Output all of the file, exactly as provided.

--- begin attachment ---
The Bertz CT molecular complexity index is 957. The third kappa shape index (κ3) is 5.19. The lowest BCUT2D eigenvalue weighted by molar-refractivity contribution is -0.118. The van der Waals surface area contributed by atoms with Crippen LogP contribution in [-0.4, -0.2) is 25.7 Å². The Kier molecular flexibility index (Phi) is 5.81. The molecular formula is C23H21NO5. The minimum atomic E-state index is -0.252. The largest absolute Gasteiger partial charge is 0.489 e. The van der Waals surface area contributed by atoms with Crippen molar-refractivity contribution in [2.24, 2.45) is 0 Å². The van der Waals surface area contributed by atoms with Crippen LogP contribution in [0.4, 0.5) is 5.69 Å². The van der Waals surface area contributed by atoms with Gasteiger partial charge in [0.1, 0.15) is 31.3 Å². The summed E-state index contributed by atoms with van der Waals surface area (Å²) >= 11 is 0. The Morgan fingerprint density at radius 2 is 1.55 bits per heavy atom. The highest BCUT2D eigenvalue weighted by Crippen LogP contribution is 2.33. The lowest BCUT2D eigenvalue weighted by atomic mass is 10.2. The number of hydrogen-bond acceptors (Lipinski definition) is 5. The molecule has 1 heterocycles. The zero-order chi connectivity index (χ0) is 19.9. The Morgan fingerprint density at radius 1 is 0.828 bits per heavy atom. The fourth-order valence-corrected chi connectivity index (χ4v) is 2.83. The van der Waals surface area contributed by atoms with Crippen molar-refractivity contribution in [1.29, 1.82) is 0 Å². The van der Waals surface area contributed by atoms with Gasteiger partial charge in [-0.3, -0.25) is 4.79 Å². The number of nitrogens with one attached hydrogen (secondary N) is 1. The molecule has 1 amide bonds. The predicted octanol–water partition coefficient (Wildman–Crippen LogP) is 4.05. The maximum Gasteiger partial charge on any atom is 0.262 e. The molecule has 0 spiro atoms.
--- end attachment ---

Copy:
The Bertz CT molecular complexity index is 957. The third kappa shape index (κ3) is 5.19. The lowest BCUT2D eigenvalue weighted by molar-refractivity contribution is -0.118. The van der Waals surface area contributed by atoms with Crippen LogP contribution in [-0.4, -0.2) is 25.7 Å². The Kier molecular flexibility index (Phi) is 5.81. The molecular formula is C23H21NO5. The minimum atomic E-state index is -0.252. The largest absolute Gasteiger partial charge is 0.489 e. The van der Waals surface area contributed by atoms with Crippen molar-refractivity contribution in [2.24, 2.45) is 0 Å². The van der Waals surface area contributed by atoms with Crippen LogP contribution in [0.4, 0.5) is 5.69 Å². The van der Waals surface area contributed by atoms with Gasteiger partial charge in [0.1, 0.15) is 31.3 Å². The summed E-state index contributed by atoms with van der Waals surface area (Å²) >= 11 is 0. The Morgan fingerprint density at radius 2 is 1.55 bits per heavy atom. The highest BCUT2D eigenvalue weighted by Crippen LogP contribution is 2.33. The lowest BCUT2D eigenvalue weighted by atomic mass is 10.2. The number of hydrogen-bond acceptors (Lipinski definition) is 5. The molecule has 1 heterocycles. The zero-order chi connectivity index (χ0) is 19.9. The Morgan fingerprint density at radius 1 is 0.828 bits per heavy atom. The fourth-order valence-corrected chi connectivity index (χ4v) is 2.83. The van der Waals surface area contributed by atoms with Crippen molar-refractivity contribution in [1.29, 1.82) is 0 Å². The van der Waals surface area contributed by atoms with Gasteiger partial charge in [-0.3, -0.25) is 4.79 Å². The number of nitrogens with one attached hydrogen (secondary N) is 1. The molecule has 1 amide bonds. The predicted octanol–water partition coefficient (Wildman–Crippen LogP) is 4.05. The maximum Gasteiger partial charge on any atom is 0.262 e. The molecule has 0 spiro atoms.